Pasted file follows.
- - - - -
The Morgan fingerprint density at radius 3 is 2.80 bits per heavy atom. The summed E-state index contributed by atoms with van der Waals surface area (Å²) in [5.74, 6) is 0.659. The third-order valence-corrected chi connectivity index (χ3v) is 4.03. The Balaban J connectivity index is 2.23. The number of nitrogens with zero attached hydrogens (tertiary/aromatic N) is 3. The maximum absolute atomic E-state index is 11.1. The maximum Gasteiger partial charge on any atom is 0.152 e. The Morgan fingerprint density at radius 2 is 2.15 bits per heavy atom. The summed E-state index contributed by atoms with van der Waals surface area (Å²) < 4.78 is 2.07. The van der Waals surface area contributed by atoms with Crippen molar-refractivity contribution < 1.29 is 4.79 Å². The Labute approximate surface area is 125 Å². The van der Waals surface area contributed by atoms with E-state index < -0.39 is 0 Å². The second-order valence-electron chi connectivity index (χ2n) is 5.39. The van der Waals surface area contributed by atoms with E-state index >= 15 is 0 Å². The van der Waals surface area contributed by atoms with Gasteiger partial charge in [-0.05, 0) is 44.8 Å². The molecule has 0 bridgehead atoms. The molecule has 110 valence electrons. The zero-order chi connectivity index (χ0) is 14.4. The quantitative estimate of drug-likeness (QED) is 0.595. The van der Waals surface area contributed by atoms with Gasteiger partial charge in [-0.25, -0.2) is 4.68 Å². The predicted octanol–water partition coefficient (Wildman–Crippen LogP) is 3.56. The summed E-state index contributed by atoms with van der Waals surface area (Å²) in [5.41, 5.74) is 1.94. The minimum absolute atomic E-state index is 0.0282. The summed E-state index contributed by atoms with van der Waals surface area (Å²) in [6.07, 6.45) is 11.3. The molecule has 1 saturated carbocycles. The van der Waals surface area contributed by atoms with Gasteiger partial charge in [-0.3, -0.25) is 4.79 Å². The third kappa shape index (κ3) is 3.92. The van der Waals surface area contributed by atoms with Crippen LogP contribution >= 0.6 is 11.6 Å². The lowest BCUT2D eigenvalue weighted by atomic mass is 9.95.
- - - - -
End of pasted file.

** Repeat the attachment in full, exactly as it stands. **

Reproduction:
The Morgan fingerprint density at radius 3 is 2.80 bits per heavy atom. The summed E-state index contributed by atoms with van der Waals surface area (Å²) in [5.74, 6) is 0.659. The third-order valence-corrected chi connectivity index (χ3v) is 4.03. The Balaban J connectivity index is 2.23. The number of nitrogens with zero attached hydrogens (tertiary/aromatic N) is 3. The maximum absolute atomic E-state index is 11.1. The maximum Gasteiger partial charge on any atom is 0.152 e. The Morgan fingerprint density at radius 2 is 2.15 bits per heavy atom. The summed E-state index contributed by atoms with van der Waals surface area (Å²) < 4.78 is 2.07. The van der Waals surface area contributed by atoms with Crippen molar-refractivity contribution < 1.29 is 4.79 Å². The Labute approximate surface area is 125 Å². The van der Waals surface area contributed by atoms with E-state index < -0.39 is 0 Å². The second-order valence-electron chi connectivity index (χ2n) is 5.39. The van der Waals surface area contributed by atoms with E-state index >= 15 is 0 Å². The van der Waals surface area contributed by atoms with Gasteiger partial charge in [-0.05, 0) is 44.8 Å². The molecule has 0 bridgehead atoms. The molecule has 110 valence electrons. The zero-order chi connectivity index (χ0) is 14.4. The quantitative estimate of drug-likeness (QED) is 0.595. The van der Waals surface area contributed by atoms with Gasteiger partial charge in [-0.25, -0.2) is 4.68 Å². The predicted octanol–water partition coefficient (Wildman–Crippen LogP) is 3.56. The summed E-state index contributed by atoms with van der Waals surface area (Å²) in [5.41, 5.74) is 1.94. The minimum absolute atomic E-state index is 0.0282. The summed E-state index contributed by atoms with van der Waals surface area (Å²) in [6.07, 6.45) is 11.3. The molecule has 1 saturated carbocycles. The van der Waals surface area contributed by atoms with Gasteiger partial charge in [-0.3, -0.25) is 4.79 Å². The third kappa shape index (κ3) is 3.92. The van der Waals surface area contributed by atoms with Crippen LogP contribution >= 0.6 is 11.6 Å². The lowest BCUT2D eigenvalue weighted by atomic mass is 9.95.